To monitor the progression of the disease after the onset of AA, we analyzed genes that were differentially expressed in LNCs at the time of acute disease (Pk) and during recovery from acute arthritis (Rec), with each phase compared to that of the Nv rats. Both Pk and Rec phases of AA were associated with the expression of a relatively small number of genes (Figures 1, 2A and 2C). In the Pk phase, 31 genes were upregulated but 27 were downregulated, whereas in the Rec phase, 28 genes showed increased expression but 7 displayed reduced expression.
The relationship of the genes expressed at different phases of AA is shown in a dendrogram derived from cluster analysis (Figure 2B) and in a Venn diagram (Figure 2C). As depicted in Figure 2C, only 15 genes (Cd163, Klrc1, Lgmn, Tnfrsf4, Il1r2, Ifitm1, Il23r, Ccr4, Cpd, Lipg, Rarres1, Olfm1, Mt1a and two undefined genes) each were differentially upregulated in all three phases of the disease (Inc, Pk and Rec); 23 genes each were differentially expressed both at the Inc phase and during the Pk phase; 16 genes each were active in both the Pk and Rec phases; and 18 genes each shared a common expression pattern in the Inc and Rec phases of AA.
Since a large number of DEGs were revealed at the early preclinical phase (Inc), which is devoid of any clinical signs of arthritis, we propose that these genes are of significance in the initiation and subsequent progression of AA. To gain insight into the biological processes that might be influenced by DEGs in the Inc phase, we assigned the 322 early genes to separate groups according to their corresponding protein function and Gene Ontology classification (Table 1). We found that the DEGs at the Inc phase included the genes encoding the proteins related to cell proliferation, immune activity, inflammation, cell migration (including chemokines, chemotaxis and cell adhesion) and proteolysis, as well as certain metabolic and signal pathways.
To validate our microarray findings at different phase of AA, we performed qPCR on a set of randomly selected genes among those relevant to arthritis: IFN-γ, IL-10, IL-17, Nos2, CCR5, Socs1 and Socs3. The Bland-Altman plots (Figure 2D) suggest that all expression levels are within the 95% confidence limits for agreement, suggesting reasonable agreement of the expression obtained with the two methods.
As the Inc phase of AA revealed the most marked differences in gene expression, we chose this phase to further study the gene expression profiles of Bhsp65-restimulated LNCs of Mtb-immunized LEW rats and Bhsp65-tolerized, Mtb-immunized LEW rats.
Antigen (mycobacterial heat shock protein 65)-induced gene expression profile of LEW rats in the preclinical phase of adjuvant arthritis
The comparative gene expression profiles of preclinical arthritis rats and Bhsp65-tolerized rats for the subsets of genes that play a role in the pathogenesis of arthritisa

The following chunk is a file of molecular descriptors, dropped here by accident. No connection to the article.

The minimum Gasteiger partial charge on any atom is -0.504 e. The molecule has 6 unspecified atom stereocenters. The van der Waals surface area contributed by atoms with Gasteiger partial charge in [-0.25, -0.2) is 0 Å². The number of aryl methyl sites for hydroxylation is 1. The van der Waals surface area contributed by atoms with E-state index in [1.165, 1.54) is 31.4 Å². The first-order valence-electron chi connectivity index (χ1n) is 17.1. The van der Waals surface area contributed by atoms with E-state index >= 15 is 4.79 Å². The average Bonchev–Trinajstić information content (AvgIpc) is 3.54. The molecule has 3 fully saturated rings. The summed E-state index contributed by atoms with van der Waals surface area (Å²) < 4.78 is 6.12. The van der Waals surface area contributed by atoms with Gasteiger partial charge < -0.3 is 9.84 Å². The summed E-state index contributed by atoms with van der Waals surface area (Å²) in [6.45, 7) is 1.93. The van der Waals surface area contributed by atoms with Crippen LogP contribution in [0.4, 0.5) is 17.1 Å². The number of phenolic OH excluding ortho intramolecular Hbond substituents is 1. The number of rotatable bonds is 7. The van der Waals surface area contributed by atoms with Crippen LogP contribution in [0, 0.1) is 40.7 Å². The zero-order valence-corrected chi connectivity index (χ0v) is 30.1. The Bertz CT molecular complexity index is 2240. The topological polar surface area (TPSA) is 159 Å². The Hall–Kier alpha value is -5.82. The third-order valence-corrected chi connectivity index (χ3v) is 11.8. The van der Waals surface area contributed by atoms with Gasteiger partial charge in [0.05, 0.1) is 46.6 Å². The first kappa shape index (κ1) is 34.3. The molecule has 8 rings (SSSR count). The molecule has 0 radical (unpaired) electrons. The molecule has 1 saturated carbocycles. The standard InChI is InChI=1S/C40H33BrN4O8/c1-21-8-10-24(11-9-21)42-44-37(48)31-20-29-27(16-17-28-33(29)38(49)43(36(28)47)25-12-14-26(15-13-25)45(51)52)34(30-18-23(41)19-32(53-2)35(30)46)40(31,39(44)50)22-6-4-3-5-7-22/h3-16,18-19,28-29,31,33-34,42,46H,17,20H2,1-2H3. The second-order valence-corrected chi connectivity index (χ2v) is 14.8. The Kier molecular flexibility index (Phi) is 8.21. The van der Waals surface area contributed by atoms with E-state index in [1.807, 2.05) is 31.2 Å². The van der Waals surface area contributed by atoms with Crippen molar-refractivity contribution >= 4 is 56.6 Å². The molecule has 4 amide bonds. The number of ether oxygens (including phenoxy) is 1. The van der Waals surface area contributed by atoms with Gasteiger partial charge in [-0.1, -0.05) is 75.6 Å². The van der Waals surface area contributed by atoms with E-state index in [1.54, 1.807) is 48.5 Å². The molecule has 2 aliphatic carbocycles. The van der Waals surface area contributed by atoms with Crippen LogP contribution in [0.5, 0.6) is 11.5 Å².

Fold change (compared to baseline)
Preclinical arthritis rats
Cytokine or cytokine receptor
Interferon γ-inducible protein 47
Interferon α-inducible protein 27-like 1
Lymphotoxin α (TNF superfamily, member 1)
Suppressor of cytokine signaling 1
Suppressor of cytokine signaling 3
Interleukin 12 receptor β2
Similar to interleukin 17 precursor (IL-17)
Chemokine (C-X-C motif) ligand 10
Chemokine (C-C motif) receptor 5
Chemokine (C-X-C motif) receptor 7
Tryptophanyl RNA synthetase
Vascular endothelial growth factor A
Nitric oxide synthase 2, inducible
Bone marrow stromal cell antigen 2
Solute carrier family 7 (cationic amino acid transport)
Gene expression profile of mycobacterial heat shock protein 65-tolerized LEW rats and its comparison with that of LEW rats in the preclinical phase of adjuvant arthritis
Although the baseline level of gene expression (in LNCs in medium alone) in Bhsp65-tolerized LEW rats and LEW rats with preclinical AA showed little difference (four DEGs only), there were substantial differences in DEGs (Bhsp65 restimulation vs. medium in vitro) in Bhsp65-restimulated LNCs of these two groups (Figures 4C and 5A). The total DEGs numbered 591 for the Bhsp65-tolerized group compared to 61 for the preclinical AA group. Furthermore, the upregulated genes comprised 98% (579 of 591 genes) of DEGs in the Bhsp65-tolerized rats (Figures 4B and 5A) but only 67.2% (41 of 61 genes) of DEGs in the rats with preclinical AA (Figures 4A and 5A). Interestingly, the upregulated DEGs in Bhsp65-tolerized rats reflect a spectrum of immune markers and pathways, including T-cell costimulatory molecule, cytokines and receptors, chemokines and receptors, and angiogenesis (Tables 2 and 3). In comparison with preclinical arthritis rats, Bhsp65-tolerized rats showed downregulation of Th1 and Th17 (proinflammatory response) and of other mediators of inflammation and angiogenesis, but upregulation of IL-10 (anti-inflammatory and immunoregulatory). At least 12 arthritis-related DEGs constitute the molecular signature of Bhsp65-induced tolerance (Table 3). These genes encode the following proteins: CD86, IFN-α-inducible protein 27- like 1, IL-1β, lymphotoxin-α, SOCS3, IL-10, IL-33, IL-17 precursor, IL-17F, IL-22, CXCR7 and VEGF-A.